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Turning off screen time made me a better mom

Sometimes the things we things are the quick fixes are actually what are holding us down.

Turning off screen time made me a better mom

Those close to me know I have never limited screen time with my kids—in fact, I'd likely have rolled my eyes at the suggestion of cutting back.

My daughter loves Mickey Mouse. She has learned every episode by heart. She's not even 3 years old yet and she can pick out a Clubhouse episode on the DVR by name (I swear she can read sometimes.) I saw so many benefits to kids television shows. I mean hey, they've come a long way since we were little.

She will sing along, count numbers, and help Dora find her way. Never once did I chalk up behavioral blips to screen time. But in the back of my heart, I knew. I would hide the Amazon Fire Tablet. Avoid eye contact with the DVD player in the car. Subconsciously I've been safeguarding spaces.

Last year we needed to go from Atlanta to Miami by car. We packed DVDs for the car just in case and had the tablet ready to go; backup battery and all. But heading to the car, I told my husband not to hand the 'book'—as we call it—until necessary. "Once it's in play... it's in play." I was worried about her eyes being locked on a screen in a moving car for so long.

We didn't hand it over until nearly eight hours in, 30 minutes from our stop to see grandparents in Tampa. We never plugged in one DVD. She was having plenty of fun looking out the window, taking naps and singing songs to us.

Because of the nature of the trip, and Thanksgiving being in there, we barely even turned on a TV. She was behaving like a champion but I still didn't connect the dots. "She's getting so much attention. She's thrilled!"

Then one Wednesday morning, a few days after we arrived back home, she was watching her shows and not listening. Lost in my frustration, I blurted out "No TV for the rest of the week!" She sobbed.

I wasn't sure where it came from. I wasn't even sure she understood what that meant.

I texted my husband. "No TV through Friday." "Ok," he replied. Probably confused and worried about how his early morning coffee time would pan out without a screen.

Over the next several days, something magical happened. Our daughter started to play much more than she ever had before. She played dress up and sang songs into her microphone. She pretended to cook in her little kitchen, and acted out stories with her dolls. She was also being noticeably kinder to her baby sister.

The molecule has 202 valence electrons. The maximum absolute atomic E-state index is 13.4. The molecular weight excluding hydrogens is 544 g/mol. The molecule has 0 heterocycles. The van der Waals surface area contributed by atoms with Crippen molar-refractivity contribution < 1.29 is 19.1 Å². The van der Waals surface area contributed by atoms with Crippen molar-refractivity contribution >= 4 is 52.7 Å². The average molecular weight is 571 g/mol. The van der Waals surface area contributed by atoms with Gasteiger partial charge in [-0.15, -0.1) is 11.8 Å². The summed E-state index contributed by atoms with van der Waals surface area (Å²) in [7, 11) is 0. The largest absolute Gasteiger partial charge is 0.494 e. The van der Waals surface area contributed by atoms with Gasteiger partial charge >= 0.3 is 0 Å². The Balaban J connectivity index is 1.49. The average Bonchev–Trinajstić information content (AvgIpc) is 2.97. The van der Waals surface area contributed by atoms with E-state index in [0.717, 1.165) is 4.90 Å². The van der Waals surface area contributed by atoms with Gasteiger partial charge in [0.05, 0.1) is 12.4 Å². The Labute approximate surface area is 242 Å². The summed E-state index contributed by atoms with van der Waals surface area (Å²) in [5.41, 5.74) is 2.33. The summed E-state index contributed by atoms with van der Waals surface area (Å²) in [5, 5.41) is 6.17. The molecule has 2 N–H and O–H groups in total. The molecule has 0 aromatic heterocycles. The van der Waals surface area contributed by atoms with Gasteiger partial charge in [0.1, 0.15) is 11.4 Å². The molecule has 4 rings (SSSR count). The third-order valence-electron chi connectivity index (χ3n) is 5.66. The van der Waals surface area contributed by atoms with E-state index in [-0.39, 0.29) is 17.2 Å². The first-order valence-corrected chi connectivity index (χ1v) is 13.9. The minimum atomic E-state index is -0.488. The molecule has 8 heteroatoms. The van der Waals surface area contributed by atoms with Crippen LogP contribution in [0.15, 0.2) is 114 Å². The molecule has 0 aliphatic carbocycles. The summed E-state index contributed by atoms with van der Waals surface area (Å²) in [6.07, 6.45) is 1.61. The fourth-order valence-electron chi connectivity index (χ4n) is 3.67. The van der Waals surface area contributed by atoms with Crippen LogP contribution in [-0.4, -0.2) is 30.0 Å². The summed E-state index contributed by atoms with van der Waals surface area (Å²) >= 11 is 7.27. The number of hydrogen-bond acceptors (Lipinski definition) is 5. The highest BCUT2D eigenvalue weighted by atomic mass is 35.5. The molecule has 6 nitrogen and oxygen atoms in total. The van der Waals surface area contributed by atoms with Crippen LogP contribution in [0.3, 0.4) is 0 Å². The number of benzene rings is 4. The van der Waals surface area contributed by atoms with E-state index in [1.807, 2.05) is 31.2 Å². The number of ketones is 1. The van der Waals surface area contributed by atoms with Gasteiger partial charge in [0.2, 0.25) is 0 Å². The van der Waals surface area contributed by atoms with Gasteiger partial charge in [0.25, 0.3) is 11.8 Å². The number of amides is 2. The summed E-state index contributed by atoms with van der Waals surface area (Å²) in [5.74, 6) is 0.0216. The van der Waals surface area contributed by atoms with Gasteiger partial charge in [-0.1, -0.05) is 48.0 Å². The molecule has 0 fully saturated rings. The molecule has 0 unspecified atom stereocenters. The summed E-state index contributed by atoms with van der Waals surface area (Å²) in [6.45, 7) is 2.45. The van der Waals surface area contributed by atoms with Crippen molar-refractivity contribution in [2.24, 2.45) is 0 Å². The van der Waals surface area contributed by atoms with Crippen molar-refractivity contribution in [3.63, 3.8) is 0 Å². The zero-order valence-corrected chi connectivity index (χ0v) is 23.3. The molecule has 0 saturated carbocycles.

Sure, she asked to watch some things, but only once a day. Sometimes she would cry a little. Sometimes she would just accept the fact that I said "not today." Naps even resurfaced. Bedtime had never been easier.

My mind was blown.

All of this time, the fights, the melt downs, the whining, had been linked to her screen time. A thousand people could have said that to me. A thousand people could have sent me YouTube links about the importance of letting go of screen time. I wouldn't have believed it was such a quick fix. I probably still wouldn't have wanted to turn the TV off.

But, it not only changed my daughter—it also changed me as a mother.

When I stopped depending on the television for her entertainment, I was able to get more done in less time. I wasn't waiting for an episode to finish before we could leave the house. I wasn't fighting to turn off the shows so we could sit down for dinner. All that time negotiating episodes was spent coloring together instead. I became more enthralled by her childish play. She even started talking to me more.

Motherhood can look easy. But it's exhausting and down right hard. In my mind, Mickey was my liferaft to keeping things together. I needed the TV to babysit when I wanted to wash dishes or get ready for the day. But those things were actually easier once I clicked power off.

Sometimes the things we things are the quick fixes are actually what are holding us down.

I'm still figuring out exactly where we fit in the managing screen time world. I love her knowing the characters like friends, and having a Minnie Mouse birthday cake. I love how she dances along to the hot dog song—nothing is cuter. But nothing compares to seeing her imagination come alive when she's not relying on a screen.

Explore some of our favorite screen-free creative play products in the Motherly Shop!

Wise Elk magnetic fishing game

Wise Elk magnetic fishing game

Solo or in pairs, this charming magnetic fishing game builds focus and concentration in the form of good old fashioned fun.

$20

Lovevery block set

Lovevery block set

With countless ways to play, this brilliant science-based system of 70 heirloom-quality pieces (in 18 different gorgeous hues) unlocks STEM concepts like math, physics, and engineering, along with higher-order planning and problem-solving. Prepare to thank this one for hours of screen-free entertainment.

$90

Janod wooden play kitchen

Janod wooden play kitchen

Meal prep can be made a little easier when little ones have a place to "work" right alongside you. This clean, modern wooden kitchen set from Janod isn't your typical colorful eyesore and features an oven, a microwave, a cupboard, 3 knobs with sound effects, a stainless-steel sink and a clock to keep them busy.

$152

Hijinks super hero cape 

Hijinks super hero cape

Like all of Hijinks mix and match dress up pieces, this cape is built to withstand whatever rescue mission your super hero can throw at it. Prepare to save the day, toss it in the laundry and save the day again.

$45